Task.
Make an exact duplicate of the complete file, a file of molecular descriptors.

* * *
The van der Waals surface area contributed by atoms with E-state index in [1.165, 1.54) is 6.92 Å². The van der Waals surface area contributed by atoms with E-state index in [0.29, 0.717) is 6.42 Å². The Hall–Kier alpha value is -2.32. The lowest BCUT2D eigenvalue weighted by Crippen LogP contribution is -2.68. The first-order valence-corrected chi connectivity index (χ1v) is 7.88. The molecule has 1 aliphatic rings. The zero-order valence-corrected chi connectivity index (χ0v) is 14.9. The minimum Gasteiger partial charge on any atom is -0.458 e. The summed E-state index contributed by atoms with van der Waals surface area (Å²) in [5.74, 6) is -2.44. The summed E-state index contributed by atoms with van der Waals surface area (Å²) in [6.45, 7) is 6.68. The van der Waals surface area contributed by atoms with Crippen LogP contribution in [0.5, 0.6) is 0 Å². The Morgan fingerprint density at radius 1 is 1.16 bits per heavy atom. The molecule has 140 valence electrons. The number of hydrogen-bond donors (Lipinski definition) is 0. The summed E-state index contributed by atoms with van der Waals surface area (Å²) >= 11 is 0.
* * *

The van der Waals surface area contributed by atoms with E-state index in [1.165, 1.54) is 6.92 Å². The van der Waals surface area contributed by atoms with E-state index in [0.29, 0.717) is 6.42 Å². The Hall–Kier alpha value is -2.32. The lowest BCUT2D eigenvalue weighted by Crippen LogP contribution is -2.68. The first-order valence-corrected chi connectivity index (χ1v) is 7.88. The molecule has 1 aliphatic rings. The zero-order valence-corrected chi connectivity index (χ0v) is 14.9. The minimum Gasteiger partial charge on any atom is -0.458 e. The summed E-state index contributed by atoms with van der Waals surface area (Å²) in [5.74, 6) is -2.44. The summed E-state index contributed by atoms with van der Waals surface area (Å²) in [6.45, 7) is 6.68. The van der Waals surface area contributed by atoms with Crippen LogP contribution in [0.5, 0.6) is 0 Å². The Morgan fingerprint density at radius 1 is 1.16 bits per heavy atom. The molecule has 140 valence electrons. The number of hydrogen-bond donors (Lipinski definition) is 0. The summed E-state index contributed by atoms with van der Waals surface area (Å²) >= 11 is 0.